Renal failure after eating "magic" mushrooms
CMAJ, 147 (9) (1992), pp. 1339-1341
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© 2019 The Authors. Published by Elsevier B.V. on behalf of International Society for Human and Animal Mycology

Pttps://www.sciencedirect.com/science/article/pii/S2211753918301490/pdfft?md5=6a9244e4b120460b5e7ec25cbebb2c4c&pid=1-s2.0-S2211753918301490-main.pdf



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OfflineMorel Guy
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Re: Acute renal injury cause by confirmed Psilocybe cubensis mushroom ingestion [Re: motaman]
    #25813828 - 02/15/19 06:59 AM (1 month, 7 hours ago)

Nothing about a drug combo reaction?

I read on wikipedia haldol is bad for a shroom trip.  I've had other reactions on meds as well.  Risperidal was not such a bad combo.

Curious about the creatinine levels.


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Offlinetacodude
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Re: Acute renal injury cause by confirmed Psilocybe cubensis mushroom ingestion [Re: Morel Guy]
    #25814134 - 02/15/19 11:00 AM (1 month, 3 hours ago)

Did they REALLY have to do all that testing to figure out it is a cubensis? I call bullshit... I'm sure there is more to the story.


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OfflineZyiadem
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Re: Acute renal injury cause by confirmed Psilocybe cubensis mushroom ingestion [Re: tacodude]
    #25814190 - 02/15/19 11:27 AM (1 month, 2 hours ago)

Probably my dude, making sure no strain of cubes has other toxins is important for people to make informed decisions for what they consume.

Likely the guy had something else in his blood that caused a reaction that he didn't want to disclose.


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Offlinetacodude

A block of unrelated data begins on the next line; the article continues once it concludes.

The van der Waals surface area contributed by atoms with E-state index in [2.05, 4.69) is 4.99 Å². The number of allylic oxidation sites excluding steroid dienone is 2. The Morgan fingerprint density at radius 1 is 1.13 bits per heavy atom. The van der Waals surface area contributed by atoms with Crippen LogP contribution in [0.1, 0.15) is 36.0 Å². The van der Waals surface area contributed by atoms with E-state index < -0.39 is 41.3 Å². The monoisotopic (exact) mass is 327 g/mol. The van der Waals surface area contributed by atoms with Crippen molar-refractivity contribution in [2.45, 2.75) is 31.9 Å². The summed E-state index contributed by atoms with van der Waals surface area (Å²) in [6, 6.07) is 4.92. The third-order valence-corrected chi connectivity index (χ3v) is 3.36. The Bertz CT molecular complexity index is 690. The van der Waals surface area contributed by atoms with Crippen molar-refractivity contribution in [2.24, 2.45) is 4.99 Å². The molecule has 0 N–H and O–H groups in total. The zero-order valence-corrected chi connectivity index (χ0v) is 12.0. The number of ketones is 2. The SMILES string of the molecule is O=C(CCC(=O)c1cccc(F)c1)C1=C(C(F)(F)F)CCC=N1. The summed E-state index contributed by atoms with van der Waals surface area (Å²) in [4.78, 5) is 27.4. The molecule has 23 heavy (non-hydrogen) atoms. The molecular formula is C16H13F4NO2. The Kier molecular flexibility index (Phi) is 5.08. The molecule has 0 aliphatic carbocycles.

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Re: Acute renal injury cause by confirmed Psilocybe cubensis mushroom ingestion [Re: Zyiadem]
    #25814210 - 02/15/19 11:43 AM (1 month, 2 hours ago)

I get properly identifying is important, but besides looking at the spores under a microscope at most all that other stuff was beyond excessive. I understand why it was done with the claims made, but they could've made the same effort looking into other possibilities rather than confirm well known facts about a very common psychedelic mushroom.


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OfflineQuirkmeister92
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Re: Acute renal injury cause by confirmed Psilocybe cubensis mushroom ingestion [Re: Zyiadem]
    #25814225 - 02/15/19 11:53 AM (1 month, 2 hours ago)

He's 15 so I bet this is gonna be a lifelong condition he will learn to live with. Do note they have NOT biopsied his kidneys. This reminds me of people who don't know they are prone to mental instability, who take a psychedelic and then break. The drugs only exacerbate underlying conditions.


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OfflineFractal420
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Re: Acute renal injury cause by confirmed Psilocybe cubensis mushroom ingestion [Re: Quirkmeister92]
    #25814244 - 02/15/19 12:10 PM (1 month, 2 hours ago)

This is weird. Definitely some weird timing as certain states are trying to legalize mushrooms. But i mean, ive experienced strong stomach pain from raw cubes. I wonder if the growkit was healthy mycelium. Then again ive always heard that if the mushroom looks healthy it is.

I mean, all the pics ive seen of outdoor exotics and the billions of contams on the substate